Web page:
Micah will be visiting the Uk in September on a speaking tour to raise awareness of the Tarahumara culture and fund raise for the cause. From reports of his talks in the US, the nights promise to be immensely interesting and entertaining for runners or anyone open to a good story. Dates confirmed so far can be found at http://caballoblanco.weebly.com

Saturday, 11 June 2011

Week 4/6/2011 - 10/6/2011

Saturday 4/6- Northern Track and Field League, Doncaster.
Again a depleted team resulted in the same old suspects doing as many events as possible just to score points. The end result is a lot of races and very few good performances. Its not just our team, but seemingly everyone and it does make you wonder what is the point of these leagues and how long it will be before they die out altogether.
Competed in 3000 steeplechase, 5000m, 400m, 4 x 400m relay and Triplejump. I don't know the exact times/ distances, but know they were all terrible!

Sunday 5/6 - Woodhall Spa 10k. 45th. 38.36m
A bad run -about 40secs slower than last year. Felt terrible from the start, but did seem to get into my stride at about 4k. Would have liked a pb (37.58m), but it was not to be. Yesterdays long, tiring day didn't help.
Shoes: Asics Piranha

Monday 6/6- p.m. 13 miles easy. Shoes: Asics Piranha

Tuesday 7/6 noon. 10 miles easy. Shoes: Asics Hyperspeed 4
p.m. 8 miles easy with the club. Shoes: Asics Hyperspeed 4

Wednesday8/6 noon. 10 miles easy. Shoes: Asics Hyperspeed 4
p.m 7 miles steady. Felt good on this run which was faster than marathon pace. Shoes: Asics Hyperspeed 4

Thursday 9/6 noon. Yoga for 90mins
p.m 6 miles easy with the club. Shoes: Asics Hyperspeed 4

Friday 10/6 Day off. One of those days. I had problems with backache and toothache, both increasing my levels of tiredness. Had 20 mile long run today, but decided to put tat off for a day. I have decided to have one day off from running each week now.

Miles for the week: 70

The Cost of Running: Saturday. Train return fare to Boston £9.00
Bus Cost to venue. £8

Sunday. Entry to race. £12
Monday. Work Day at Running club. Train return £9
Tuesday. Train to club session. £6
Training fee £3.50

Total for the week: £46.50

The main point to be taken from the week is that I have realized that I need rest. It may be an age thing, but I do find that I get to the stage every now and then where I feel listless and totally de motivated. From now on I am taking one days rest a week. Next week I am introducing one day of intervals into my training, in an attempt to increase my basic speed. If I want to get a pb at Amsterdam I realize that I have to work on my basic speed.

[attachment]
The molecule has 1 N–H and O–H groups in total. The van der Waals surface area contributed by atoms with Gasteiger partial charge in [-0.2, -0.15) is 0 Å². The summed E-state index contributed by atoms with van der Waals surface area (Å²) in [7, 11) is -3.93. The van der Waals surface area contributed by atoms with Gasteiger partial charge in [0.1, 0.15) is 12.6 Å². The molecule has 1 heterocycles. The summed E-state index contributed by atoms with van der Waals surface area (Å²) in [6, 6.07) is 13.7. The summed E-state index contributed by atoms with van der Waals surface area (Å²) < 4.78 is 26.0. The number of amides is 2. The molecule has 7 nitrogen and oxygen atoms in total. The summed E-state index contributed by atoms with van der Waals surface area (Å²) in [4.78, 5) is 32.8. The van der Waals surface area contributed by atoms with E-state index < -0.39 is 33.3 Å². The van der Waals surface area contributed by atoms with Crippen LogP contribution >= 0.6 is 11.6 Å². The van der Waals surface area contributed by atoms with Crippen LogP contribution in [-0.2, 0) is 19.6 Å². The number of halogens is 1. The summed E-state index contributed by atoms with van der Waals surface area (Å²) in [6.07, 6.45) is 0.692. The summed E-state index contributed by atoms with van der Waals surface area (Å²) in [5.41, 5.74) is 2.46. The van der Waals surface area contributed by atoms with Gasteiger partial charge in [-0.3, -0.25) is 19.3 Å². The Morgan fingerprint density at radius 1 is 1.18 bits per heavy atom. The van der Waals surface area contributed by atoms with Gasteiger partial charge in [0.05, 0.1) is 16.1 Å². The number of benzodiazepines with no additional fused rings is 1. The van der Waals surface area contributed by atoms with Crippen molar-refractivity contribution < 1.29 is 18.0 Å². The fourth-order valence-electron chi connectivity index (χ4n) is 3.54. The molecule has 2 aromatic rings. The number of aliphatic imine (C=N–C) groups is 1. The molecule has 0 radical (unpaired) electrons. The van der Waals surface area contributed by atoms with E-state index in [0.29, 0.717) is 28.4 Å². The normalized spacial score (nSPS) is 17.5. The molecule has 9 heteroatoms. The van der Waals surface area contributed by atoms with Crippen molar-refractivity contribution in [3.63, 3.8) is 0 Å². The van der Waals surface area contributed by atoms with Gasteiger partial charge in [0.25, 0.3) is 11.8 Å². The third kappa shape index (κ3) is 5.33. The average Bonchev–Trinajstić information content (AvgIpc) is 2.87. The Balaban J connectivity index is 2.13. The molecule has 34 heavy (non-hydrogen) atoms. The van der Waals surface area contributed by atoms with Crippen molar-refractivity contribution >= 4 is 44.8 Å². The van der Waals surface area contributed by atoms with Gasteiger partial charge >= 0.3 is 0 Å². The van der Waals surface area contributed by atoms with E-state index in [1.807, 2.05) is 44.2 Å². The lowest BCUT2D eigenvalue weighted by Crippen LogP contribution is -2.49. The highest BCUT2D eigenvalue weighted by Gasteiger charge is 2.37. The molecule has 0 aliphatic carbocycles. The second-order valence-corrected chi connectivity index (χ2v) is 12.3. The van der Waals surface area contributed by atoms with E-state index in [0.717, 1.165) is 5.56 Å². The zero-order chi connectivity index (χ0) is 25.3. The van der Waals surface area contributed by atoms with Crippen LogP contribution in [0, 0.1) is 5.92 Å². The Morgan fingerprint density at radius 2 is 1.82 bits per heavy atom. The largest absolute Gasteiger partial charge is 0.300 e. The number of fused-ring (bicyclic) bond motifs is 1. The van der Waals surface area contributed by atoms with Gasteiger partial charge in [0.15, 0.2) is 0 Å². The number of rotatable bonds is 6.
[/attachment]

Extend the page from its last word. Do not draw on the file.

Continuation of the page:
The fact that I spent nearly £50 on running last week surprised me. This is mainly in the form of race entries and in getting backwards and forwards to Boston. Taking the train is roughly twice as expensive as taking the bus, but the cut in the bus service leaves me with little choice. I was looking at racing once or twice a week, but , on reflection, this is an unnecessary cost on what I would basically regard as training. I may as well just discipline myself to train hard from my door step, which will cost me nothing. I have decided to race the Spilsby 6 in early July and then The Seabank Marathon in mid July. I may find a half marathon for mid August- we'll see!

Wednesday, 8 June 2011

Ch,Ch,Ch,Ch, Changes.

As we again move into the summer, then life ,as is often the case, throws up little surprises and hints of promise. It is a lucky man who is able to follow whims and chances of adventure, to be free from the normal shackles of life, all entirely inflicted on ourselves, and feel excitement at what may be just around the corner.

Until then its the mundane. My terrible run at Woodhall has energized me this week, given me an extra slice of motivation that has been lacking somewhat on the comedowm from London. Negatives forming a positive, reaffirming my belief that , with the correct attitude, all negatives can be viewed as positives if the right lessons are learnt and acted upon, which , in turn, mean negatives do not really exist! I'm back to twice daily training. Despite my attempt to get a run in early morning, they haven't materialized. I love sleeping, love waking and knowing that I can nap for another couple of hours, so I figure why deprive myself. The two runs therefore take the form of a mid day run and then a run at about 7/8 o'clock.

I've spent a few hours this week reading the excellent blog of U.S runner Nick Clark- Dirt Mountain Running. I don't know why it is but I find the blogs of these american trail runners just so much more inspiring than those of British based runners. Its interesting to read of the basic speed that Nick has. This year at New Orleans he ran a 2.36 marathon and he is expected to be at the sharp end at The Western States in a couple of weeks. A definite darkhorse to watch for. Even though he predominantly runs distances over 50k, he does at least one interval session a week on the track, running reps of distances from 300m through to a mile. Very interesting and something to definitely keep in mind.

Another interesting thing about Nick is that he has a definite interest in the cost of running. I've decided to follow Nicks example and log the actual ' Cost of Running' for an entire year. This will include money spent on anything to do with running,from shoes and kit, to race entries,transport,and costs involved through participation with my running club. It will be interesting to find out. It is in my interests to keep this as low as possible, alleviating the need to work too much and if this means cutting back on racing etc,so be it!